To bring an Exploratorium to life, I described the best math challenge I’ve encountered, which was in a middle school social studies class. Huh? Students were challenged to come up with ways to predict the world’s population in the year 2100. Work alone or in small teams. Use any available resources. Computer it with paper and pencil, calculator, or spreadsheet, or write your own code (some did!). Present your work to classmates, addressing their questions. When others present, ask informed questions and offer constructive suggestions. Then, discuss the implications of each projected population (which ranged from 0 to 30 billion) for their future world. Unlike math that kids do in school, this problem requires creativity. There’s no right answer. Kids learn point concepts (curve fitting, extrapolation, eigenvalues) in a meaningful context. Often, “bad” math students thrive, while “gifted” math students flounder. In contract, our current math track has nothing to do with the creativity and conceptualization that make for a great mathematician. Students never learn to apply math to real-world challenges. Everything would be different if our K-12 schools taught math that matters, instead of symbolic arithmetic.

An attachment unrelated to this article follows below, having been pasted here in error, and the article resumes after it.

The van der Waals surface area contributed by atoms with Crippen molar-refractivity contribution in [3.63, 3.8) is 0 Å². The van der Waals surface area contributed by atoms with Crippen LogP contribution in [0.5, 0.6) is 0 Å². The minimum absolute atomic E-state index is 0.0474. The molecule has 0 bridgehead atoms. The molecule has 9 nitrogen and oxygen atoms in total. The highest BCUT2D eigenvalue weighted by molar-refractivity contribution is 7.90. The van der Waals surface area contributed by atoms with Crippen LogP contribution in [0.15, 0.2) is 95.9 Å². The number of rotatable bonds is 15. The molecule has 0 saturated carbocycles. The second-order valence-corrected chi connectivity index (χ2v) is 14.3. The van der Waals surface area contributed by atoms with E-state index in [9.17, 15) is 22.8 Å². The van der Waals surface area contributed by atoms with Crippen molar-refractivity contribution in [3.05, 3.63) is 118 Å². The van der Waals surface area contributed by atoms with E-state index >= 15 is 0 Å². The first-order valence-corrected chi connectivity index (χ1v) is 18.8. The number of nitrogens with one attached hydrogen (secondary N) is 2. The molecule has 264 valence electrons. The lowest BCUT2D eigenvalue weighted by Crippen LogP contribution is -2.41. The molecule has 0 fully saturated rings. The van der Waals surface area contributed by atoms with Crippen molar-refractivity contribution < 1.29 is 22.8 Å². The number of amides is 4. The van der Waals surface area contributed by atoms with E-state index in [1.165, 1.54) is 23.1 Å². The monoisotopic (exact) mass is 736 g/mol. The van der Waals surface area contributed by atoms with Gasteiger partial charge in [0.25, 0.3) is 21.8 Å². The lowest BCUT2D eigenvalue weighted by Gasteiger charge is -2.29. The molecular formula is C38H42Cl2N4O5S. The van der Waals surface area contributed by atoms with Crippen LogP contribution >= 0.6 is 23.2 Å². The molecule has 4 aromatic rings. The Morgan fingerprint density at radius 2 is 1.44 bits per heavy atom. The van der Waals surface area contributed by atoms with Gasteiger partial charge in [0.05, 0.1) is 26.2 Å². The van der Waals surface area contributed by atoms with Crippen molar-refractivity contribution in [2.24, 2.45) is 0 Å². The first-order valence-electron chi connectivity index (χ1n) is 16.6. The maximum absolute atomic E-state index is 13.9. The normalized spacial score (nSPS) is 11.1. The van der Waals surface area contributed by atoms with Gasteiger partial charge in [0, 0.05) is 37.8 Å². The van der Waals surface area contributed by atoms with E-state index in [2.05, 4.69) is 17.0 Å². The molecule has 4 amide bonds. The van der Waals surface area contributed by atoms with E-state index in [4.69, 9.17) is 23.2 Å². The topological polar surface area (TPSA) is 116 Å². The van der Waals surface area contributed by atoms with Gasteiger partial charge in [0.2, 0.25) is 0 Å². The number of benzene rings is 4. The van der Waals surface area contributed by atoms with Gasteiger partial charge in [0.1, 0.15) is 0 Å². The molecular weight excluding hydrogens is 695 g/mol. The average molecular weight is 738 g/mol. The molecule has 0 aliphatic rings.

On my way to Sacramento, I reflected on why Sal’s outstanding team had prioritized on test prep (SAT, MCAT, GMAT) over real innovation. I though back to our first conversation, “Sal, why produce hundreds of lectures teaching kids how to do integrals by hand? They watch your video on a device that performs these operations instantly, perfectly. Let computers do the mechanics and teach kids how to solve real problems using math — something school never gets to. Help our kids leverage technology, not compete against it.” To which a staff member offered, “We need to focus on where today’s market is.” — an odd priority for a nonprofit aspiring to improve education.